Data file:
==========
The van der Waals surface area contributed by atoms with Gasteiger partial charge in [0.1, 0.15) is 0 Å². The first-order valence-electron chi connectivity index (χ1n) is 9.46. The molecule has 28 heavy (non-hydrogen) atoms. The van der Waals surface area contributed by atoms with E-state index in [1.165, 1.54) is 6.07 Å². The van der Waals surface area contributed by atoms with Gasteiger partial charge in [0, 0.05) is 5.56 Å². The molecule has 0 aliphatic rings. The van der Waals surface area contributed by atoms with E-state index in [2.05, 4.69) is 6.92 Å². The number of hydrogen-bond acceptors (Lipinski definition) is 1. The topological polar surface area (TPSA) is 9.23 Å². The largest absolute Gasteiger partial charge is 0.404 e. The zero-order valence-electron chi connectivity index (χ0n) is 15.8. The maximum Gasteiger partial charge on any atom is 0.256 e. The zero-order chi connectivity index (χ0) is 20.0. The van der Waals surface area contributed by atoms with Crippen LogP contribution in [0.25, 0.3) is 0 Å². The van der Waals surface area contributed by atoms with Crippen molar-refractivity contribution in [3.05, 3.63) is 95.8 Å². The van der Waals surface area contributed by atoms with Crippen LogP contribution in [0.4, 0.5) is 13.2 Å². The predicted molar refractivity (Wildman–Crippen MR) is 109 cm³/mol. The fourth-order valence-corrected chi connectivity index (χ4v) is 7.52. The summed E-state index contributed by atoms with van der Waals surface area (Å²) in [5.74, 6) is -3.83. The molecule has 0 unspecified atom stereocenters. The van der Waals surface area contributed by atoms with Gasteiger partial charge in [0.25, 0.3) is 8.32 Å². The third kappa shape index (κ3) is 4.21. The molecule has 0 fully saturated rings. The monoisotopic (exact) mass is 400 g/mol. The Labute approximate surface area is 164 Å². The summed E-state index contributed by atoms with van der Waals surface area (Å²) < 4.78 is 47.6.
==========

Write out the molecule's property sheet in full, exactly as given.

The van der Waals surface area contributed by atoms with Gasteiger partial charge in [0.1, 0.15) is 0 Å². The first-order valence-electron chi connectivity index (χ1n) is 9.46. The molecule has 28 heavy (non-hydrogen) atoms. The van der Waals surface area contributed by atoms with E-state index in [1.165, 1.54) is 6.07 Å². The van der Waals surface area contributed by atoms with Gasteiger partial charge in [0, 0.05) is 5.56 Å². The molecule has 0 aliphatic rings. The van der Waals surface area contributed by atoms with E-state index in [2.05, 4.69) is 6.92 Å². The number of hydrogen-bond acceptors (Lipinski definition) is 1. The topological polar surface area (TPSA) is 9.23 Å². The largest absolute Gasteiger partial charge is 0.404 e. The zero-order valence-electron chi connectivity index (χ0n) is 15.8. The maximum Gasteiger partial charge on any atom is 0.256 e. The zero-order chi connectivity index (χ0) is 20.0. The van der Waals surface area contributed by atoms with Crippen LogP contribution in [0.25, 0.3) is 0 Å². The van der Waals surface area contributed by atoms with Crippen molar-refractivity contribution in [3.05, 3.63) is 95.8 Å². The van der Waals surface area contributed by atoms with Crippen LogP contribution in [0.4, 0.5) is 13.2 Å². The predicted molar refractivity (Wildman–Crippen MR) is 109 cm³/mol. The fourth-order valence-corrected chi connectivity index (χ4v) is 7.52. The summed E-state index contributed by atoms with van der Waals surface area (Å²) in [5.74, 6) is -3.83. The molecule has 0 unspecified atom stereocenters. The van der Waals surface area contributed by atoms with Gasteiger partial charge in [0.25, 0.3) is 8.32 Å². The third kappa shape index (κ3) is 4.21. The molecule has 0 fully saturated rings. The monoisotopic (exact) mass is 400 g/mol. The Labute approximate surface area is 164 Å². The summed E-state index contributed by atoms with van der Waals surface area (Å²) < 4.78 is 47.6.